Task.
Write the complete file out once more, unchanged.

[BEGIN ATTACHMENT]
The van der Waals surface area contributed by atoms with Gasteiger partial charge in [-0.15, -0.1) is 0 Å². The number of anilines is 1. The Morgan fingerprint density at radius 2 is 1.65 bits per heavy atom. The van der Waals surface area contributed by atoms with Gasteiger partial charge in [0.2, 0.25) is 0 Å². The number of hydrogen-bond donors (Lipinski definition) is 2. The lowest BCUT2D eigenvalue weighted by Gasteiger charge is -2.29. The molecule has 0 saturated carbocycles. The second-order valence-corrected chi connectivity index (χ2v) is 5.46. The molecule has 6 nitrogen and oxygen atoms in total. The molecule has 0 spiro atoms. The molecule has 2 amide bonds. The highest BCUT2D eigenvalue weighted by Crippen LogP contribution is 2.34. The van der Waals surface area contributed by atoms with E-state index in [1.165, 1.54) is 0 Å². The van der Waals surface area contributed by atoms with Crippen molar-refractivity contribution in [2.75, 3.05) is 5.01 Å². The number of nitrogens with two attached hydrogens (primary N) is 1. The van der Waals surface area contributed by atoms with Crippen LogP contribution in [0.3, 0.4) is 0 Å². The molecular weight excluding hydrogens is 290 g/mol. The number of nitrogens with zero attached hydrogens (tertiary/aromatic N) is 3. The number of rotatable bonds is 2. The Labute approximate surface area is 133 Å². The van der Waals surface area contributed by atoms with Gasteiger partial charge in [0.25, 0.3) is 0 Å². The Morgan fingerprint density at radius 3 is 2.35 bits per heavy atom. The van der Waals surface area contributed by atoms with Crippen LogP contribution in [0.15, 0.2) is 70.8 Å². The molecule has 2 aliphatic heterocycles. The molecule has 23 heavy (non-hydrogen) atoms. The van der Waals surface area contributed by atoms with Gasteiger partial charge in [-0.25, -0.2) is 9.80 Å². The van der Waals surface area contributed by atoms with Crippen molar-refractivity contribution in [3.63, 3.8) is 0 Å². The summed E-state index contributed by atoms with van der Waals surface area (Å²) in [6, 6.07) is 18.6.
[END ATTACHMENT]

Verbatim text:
The van der Waals surface area contributed by atoms with Gasteiger partial charge in [-0.15, -0.1) is 0 Å². The number of anilines is 1. The Morgan fingerprint density at radius 2 is 1.65 bits per heavy atom. The van der Waals surface area contributed by atoms with Gasteiger partial charge in [0.2, 0.25) is 0 Å². The number of hydrogen-bond donors (Lipinski definition) is 2. The lowest BCUT2D eigenvalue weighted by Gasteiger charge is -2.29. The molecule has 0 saturated carbocycles. The second-order valence-corrected chi connectivity index (χ2v) is 5.46. The molecule has 6 nitrogen and oxygen atoms in total. The molecule has 0 spiro atoms. The molecule has 2 amide bonds. The highest BCUT2D eigenvalue weighted by Crippen LogP contribution is 2.34. The van der Waals surface area contributed by atoms with E-state index in [1.165, 1.54) is 0 Å². The van der Waals surface area contributed by atoms with Crippen molar-refractivity contribution in [2.75, 3.05) is 5.01 Å². The number of nitrogens with two attached hydrogens (primary N) is 1. The van der Waals surface area contributed by atoms with Crippen LogP contribution in [0.3, 0.4) is 0 Å². The molecular weight excluding hydrogens is 290 g/mol. The number of nitrogens with zero attached hydrogens (tertiary/aromatic N) is 3. The number of rotatable bonds is 2. The Labute approximate surface area is 133 Å². The van der Waals surface area contributed by atoms with Gasteiger partial charge in [0.25, 0.3) is 0 Å². The Morgan fingerprint density at radius 3 is 2.35 bits per heavy atom. The van der Waals surface area contributed by atoms with Crippen LogP contribution in [0.15, 0.2) is 70.8 Å². The molecule has 2 aliphatic heterocycles. The molecule has 23 heavy (non-hydrogen) atoms. The van der Waals surface area contributed by atoms with Gasteiger partial charge in [-0.25, -0.2) is 9.80 Å². The van der Waals surface area contributed by atoms with Crippen molar-refractivity contribution in [3.63, 3.8) is 0 Å². The summed E-state index contributed by atoms with van der Waals surface area (Å²) in [6, 6.07) is 18.6.